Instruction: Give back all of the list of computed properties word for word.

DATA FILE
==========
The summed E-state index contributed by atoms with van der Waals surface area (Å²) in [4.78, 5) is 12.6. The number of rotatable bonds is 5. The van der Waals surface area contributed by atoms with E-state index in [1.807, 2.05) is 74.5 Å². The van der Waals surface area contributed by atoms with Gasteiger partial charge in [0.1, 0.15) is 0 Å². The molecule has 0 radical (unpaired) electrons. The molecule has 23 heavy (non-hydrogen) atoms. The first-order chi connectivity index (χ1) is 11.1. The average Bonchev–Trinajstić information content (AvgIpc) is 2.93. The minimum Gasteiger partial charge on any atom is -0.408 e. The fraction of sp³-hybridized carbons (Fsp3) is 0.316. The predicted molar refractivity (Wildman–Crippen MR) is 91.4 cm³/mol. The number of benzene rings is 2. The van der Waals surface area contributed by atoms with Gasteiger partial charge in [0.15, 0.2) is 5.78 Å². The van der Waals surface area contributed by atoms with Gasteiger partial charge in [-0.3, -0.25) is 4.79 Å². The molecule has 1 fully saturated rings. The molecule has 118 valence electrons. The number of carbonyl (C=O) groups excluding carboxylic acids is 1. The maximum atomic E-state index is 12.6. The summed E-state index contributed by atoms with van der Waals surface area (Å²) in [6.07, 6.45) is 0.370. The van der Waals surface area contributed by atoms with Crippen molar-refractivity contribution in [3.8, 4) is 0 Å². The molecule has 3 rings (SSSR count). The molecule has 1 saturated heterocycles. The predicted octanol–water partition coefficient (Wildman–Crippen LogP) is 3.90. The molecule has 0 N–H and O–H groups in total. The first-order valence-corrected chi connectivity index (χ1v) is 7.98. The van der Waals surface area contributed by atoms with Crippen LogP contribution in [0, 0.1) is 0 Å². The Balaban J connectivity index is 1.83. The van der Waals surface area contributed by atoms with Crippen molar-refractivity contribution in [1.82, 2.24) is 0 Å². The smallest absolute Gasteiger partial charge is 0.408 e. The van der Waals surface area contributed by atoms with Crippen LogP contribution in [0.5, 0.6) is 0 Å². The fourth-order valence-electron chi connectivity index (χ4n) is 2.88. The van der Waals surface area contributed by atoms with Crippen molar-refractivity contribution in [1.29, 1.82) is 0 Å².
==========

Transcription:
The summed E-state index contributed by atoms with van der Waals surface area (Å²) in [4.78, 5) is 12.6. The number of rotatable bonds is 5. The van der Waals surface area contributed by atoms with E-state index in [1.807, 2.05) is 74.5 Å². The van der Waals surface area contributed by atoms with Gasteiger partial charge in [0.1, 0.15) is 0 Å². The molecule has 0 radical (unpaired) electrons. The molecule has 23 heavy (non-hydrogen) atoms. The first-order chi connectivity index (χ1) is 11.1. The average Bonchev–Trinajstić information content (AvgIpc) is 2.93. The minimum Gasteiger partial charge on any atom is -0.408 e. The fraction of sp³-hybridized carbons (Fsp3) is 0.316. The predicted molar refractivity (Wildman–Crippen MR) is 91.4 cm³/mol. The number of benzene rings is 2. The van der Waals surface area contributed by atoms with Gasteiger partial charge in [0.15, 0.2) is 5.78 Å². The van der Waals surface area contributed by atoms with Gasteiger partial charge in [-0.3, -0.25) is 4.79 Å². The molecule has 1 fully saturated rings. The molecule has 118 valence electrons. The number of carbonyl (C=O) groups excluding carboxylic acids is 1. The maximum atomic E-state index is 12.6. The summed E-state index contributed by atoms with van der Waals surface area (Å²) in [6.07, 6.45) is 0.370. The van der Waals surface area contributed by atoms with Crippen molar-refractivity contribution in [3.8, 4) is 0 Å². The molecule has 3 rings (SSSR count). The molecule has 1 saturated heterocycles. The predicted octanol–water partition coefficient (Wildman–Crippen LogP) is 3.90. The molecule has 0 N–H and O–H groups in total. The first-order valence-corrected chi connectivity index (χ1v) is 7.98. The van der Waals surface area contributed by atoms with Crippen LogP contribution in [0, 0.1) is 0 Å². The Balaban J connectivity index is 1.83. The van der Waals surface area contributed by atoms with Crippen molar-refractivity contribution in [1.82, 2.24) is 0 Å². The smallest absolute Gasteiger partial charge is 0.408 e. The van der Waals surface area contributed by atoms with Crippen LogP contribution in [0.5, 0.6) is 0 Å². The fourth-order valence-electron chi connectivity index (χ4n) is 2.88. The van der Waals surface area contributed by atoms with Crippen molar-refractivity contribution in [1.29, 1.82) is 0 Å².